A $300 5-Day Backpacking Trip To Ho Chi Minh City, Vietnam

Welcome to Away Game, a Refinery29 series where we tag along as real millennial women embark on trips around the world and track their travel expenses down to the last cent. Here, we offer a detailed, intimate account of when, where, and how our peers spend their vacation days and disposable income: all the meals, adventures, indulgences, setbacks, and surprises.
This week's travel diary: A 22-year-old recent college grad who is backpacking through Asia before starting her career at a financial services firm.
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Age: 22
Occupation: Just finished college in December ‘17, will start full-time job with financial services firm in August ‘18
Salary: Currently $0, but I got a $20K signing bonus (~$12K post tax)
Hometown: Washington, DC
Trip Location: Ho Chi Minh City, Vietnam
Annual # Of Vacation Days: N/A
Trip Length (How long is your trip?): 5 days in Ho Chi Minh City, but spending two months backpacking Asia.
Travel Companion(s): My friend A. who I met while studying abroad in Spain. I also made friends with people in my hostels and hung out with them.
Taipei to Ho Chi Minh City: $104.22
Flight from Ho Chi Minh City to Da Nang: $16.10
Total: 120.32
S. Phuot Coffee Hostel: 6-bed female dorm with free breakfast, 1 night is $6.15
Ngoc Thao Guesthouse (with free breakfast):
Double Room: 3 Nights, $54 split between me and my friend A.
4-bed mixed gender dorm: 1 night is $7
Total: $40.15
Pre-Vacation Spending
Online Fee For Visa-On-Arrival Papers: $17

Day One

1 a.m. — I land at the Tan Son Nhat International Airport in Ho Chi Minh City. As much as I love the cheap flights from budget airlines, the inconvenient arrival times are a pain in the butt. After getting off the plane, I make my way to the immigration gate. I prepare my travel documents for my visa-on-arrival and drop them off along with my passport at the visa counter, and after a short wait of around 25 minutes, my name is called and I pay the $25 visa-on-arrival fee. $25
2 a.m. — By the time I finally make it through immigration and customs, I am exhausted. Since I’m only traveling with my old college backpack, I thankfully don’t have to go to baggage claim. I withdraw cash from the airport ATM with my amazing Charles Schwab debit card, which doesn’t charge ATM fees. Then, I hop into a cab to my hostel. The cab driver is typing in the address to his online maps app WHILE driving, which makes me more than a little nervous. $3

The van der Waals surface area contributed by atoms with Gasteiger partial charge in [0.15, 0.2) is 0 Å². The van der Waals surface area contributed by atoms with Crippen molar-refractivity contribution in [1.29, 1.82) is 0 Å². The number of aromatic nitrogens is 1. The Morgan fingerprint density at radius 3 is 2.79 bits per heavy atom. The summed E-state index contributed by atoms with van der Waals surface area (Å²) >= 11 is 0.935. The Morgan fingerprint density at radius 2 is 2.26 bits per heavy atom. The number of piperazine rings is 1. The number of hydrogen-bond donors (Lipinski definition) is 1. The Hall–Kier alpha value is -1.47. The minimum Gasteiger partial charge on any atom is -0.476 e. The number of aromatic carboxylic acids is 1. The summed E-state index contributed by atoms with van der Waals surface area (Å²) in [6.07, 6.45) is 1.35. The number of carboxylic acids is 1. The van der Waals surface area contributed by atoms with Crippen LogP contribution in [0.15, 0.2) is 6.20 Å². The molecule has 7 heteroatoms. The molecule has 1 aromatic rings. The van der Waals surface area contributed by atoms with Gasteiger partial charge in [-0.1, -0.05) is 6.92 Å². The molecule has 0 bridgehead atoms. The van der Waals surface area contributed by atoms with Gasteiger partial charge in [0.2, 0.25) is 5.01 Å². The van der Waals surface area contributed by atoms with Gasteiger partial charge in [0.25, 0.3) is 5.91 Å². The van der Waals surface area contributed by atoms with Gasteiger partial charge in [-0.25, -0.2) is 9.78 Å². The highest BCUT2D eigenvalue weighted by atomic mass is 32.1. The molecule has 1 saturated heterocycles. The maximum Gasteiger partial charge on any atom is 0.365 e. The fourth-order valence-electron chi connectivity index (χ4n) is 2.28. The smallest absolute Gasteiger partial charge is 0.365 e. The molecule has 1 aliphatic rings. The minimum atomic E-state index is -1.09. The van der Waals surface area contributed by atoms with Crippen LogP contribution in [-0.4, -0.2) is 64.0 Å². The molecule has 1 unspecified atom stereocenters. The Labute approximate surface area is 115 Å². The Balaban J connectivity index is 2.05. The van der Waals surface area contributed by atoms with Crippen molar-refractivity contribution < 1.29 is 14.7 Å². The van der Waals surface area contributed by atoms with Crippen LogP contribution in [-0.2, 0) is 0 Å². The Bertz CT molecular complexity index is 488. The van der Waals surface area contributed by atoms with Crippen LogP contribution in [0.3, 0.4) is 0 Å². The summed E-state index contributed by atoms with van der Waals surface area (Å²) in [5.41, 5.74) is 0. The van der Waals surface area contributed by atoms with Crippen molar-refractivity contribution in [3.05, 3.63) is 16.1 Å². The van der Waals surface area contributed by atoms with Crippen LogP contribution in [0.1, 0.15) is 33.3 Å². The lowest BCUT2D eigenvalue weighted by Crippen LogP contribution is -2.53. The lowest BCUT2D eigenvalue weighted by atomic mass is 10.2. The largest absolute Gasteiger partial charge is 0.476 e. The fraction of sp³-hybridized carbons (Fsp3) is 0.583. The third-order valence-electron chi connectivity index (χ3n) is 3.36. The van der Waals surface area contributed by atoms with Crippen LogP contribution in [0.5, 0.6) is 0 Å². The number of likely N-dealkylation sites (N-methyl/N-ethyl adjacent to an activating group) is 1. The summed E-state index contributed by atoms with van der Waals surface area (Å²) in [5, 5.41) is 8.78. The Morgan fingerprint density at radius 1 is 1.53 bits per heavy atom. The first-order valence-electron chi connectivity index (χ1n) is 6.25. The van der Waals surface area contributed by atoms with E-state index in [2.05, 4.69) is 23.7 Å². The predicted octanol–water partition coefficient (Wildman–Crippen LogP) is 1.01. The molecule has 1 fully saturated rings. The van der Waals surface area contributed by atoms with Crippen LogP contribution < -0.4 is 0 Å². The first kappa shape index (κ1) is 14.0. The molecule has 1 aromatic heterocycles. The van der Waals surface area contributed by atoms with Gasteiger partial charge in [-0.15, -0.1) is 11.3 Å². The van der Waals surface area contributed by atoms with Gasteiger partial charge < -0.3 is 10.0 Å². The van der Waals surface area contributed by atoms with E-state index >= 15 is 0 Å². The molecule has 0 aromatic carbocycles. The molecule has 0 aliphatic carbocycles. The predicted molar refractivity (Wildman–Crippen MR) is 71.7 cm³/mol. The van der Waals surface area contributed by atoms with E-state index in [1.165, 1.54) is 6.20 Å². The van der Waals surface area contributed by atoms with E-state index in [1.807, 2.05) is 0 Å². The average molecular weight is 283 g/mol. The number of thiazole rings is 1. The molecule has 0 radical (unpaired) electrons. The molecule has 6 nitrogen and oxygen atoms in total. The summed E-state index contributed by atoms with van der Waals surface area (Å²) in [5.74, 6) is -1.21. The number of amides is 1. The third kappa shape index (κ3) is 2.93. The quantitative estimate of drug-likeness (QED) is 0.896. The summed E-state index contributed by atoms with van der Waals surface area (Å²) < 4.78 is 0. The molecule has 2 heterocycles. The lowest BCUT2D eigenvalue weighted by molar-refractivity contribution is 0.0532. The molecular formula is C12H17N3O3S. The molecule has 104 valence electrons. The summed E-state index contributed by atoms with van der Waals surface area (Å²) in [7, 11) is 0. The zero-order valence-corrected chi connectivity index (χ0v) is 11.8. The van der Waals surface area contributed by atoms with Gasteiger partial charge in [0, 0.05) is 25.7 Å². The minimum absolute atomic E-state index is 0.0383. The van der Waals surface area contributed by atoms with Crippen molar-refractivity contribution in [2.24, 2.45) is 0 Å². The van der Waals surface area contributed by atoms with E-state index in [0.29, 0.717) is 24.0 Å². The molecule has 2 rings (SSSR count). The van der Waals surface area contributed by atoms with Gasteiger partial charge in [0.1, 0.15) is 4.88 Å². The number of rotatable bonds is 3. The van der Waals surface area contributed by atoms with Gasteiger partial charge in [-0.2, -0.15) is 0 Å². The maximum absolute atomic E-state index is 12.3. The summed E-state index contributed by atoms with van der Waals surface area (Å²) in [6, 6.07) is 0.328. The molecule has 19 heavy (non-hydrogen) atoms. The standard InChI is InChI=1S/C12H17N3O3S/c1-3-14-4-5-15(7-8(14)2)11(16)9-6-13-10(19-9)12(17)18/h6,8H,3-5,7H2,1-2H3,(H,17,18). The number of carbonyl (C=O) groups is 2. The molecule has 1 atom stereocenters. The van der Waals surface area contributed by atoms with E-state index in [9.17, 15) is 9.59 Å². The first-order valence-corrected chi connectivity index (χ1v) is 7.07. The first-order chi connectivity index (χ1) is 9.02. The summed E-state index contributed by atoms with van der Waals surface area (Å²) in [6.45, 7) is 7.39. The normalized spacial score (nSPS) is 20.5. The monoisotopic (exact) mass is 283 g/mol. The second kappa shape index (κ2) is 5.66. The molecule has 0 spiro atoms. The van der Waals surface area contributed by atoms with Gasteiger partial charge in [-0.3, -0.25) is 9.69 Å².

2:30 a.m. — The cab driver drops me off outside my hostel, S. Phuot Coffee, and I ring the doorbell. The front desk receptionist opens the door, and after I check in, he gives me a free water bottle, room key, and a free breakfast voucher for the morning. He then shows me to an all-female dorm with four bunk-beds. I head to the shared bathroom to quickly brush my teeth and wash my face. Then I climb up to my top bunk bed and promptly pass out.
9:30 a.m. — Rise and shine! I had actually set my alarm for 10 a.m. so that I could get some more sleep, but the noise of other people in the room shuffling around wakes me up. So I hop out of bed, clean myself up in the bathroom, and then pack my backpack.
9:45 a.m. — In the hostel room, two women from Germany who are traveling together apologize for making noise in the morning, and I quickly say it’s no problem. I’m glad I’m awake so I can take advantage of my time in this new city. Since our hostel provides FREE breakfast in the coffee shop next door, we agree to go together.
10 a.m. — At the coffee shop, we hand in our free breakfast vouchers, the waitress gives us a menu, and we place our orders. Since it was a free breakfast, I’m not expecting anything substantial, but the waitress brings me this huge plate of stir-fried meat mixed with vegetables, along with a French baguette. She also gives us complimentary green teas. It was truly a great first meal in Vietnam! While we munch on our food, we talk about our travel plans. It turns out this is the first full day in Vietnam for both of us! We had all coincidentally booked our current hostel because it was close to the airport, but we want to stay in the main backpackers district for the following nights. Since I already had a hostel booked in the backpacker district, I told them that they could share my Uber and then start their hostel search in the area.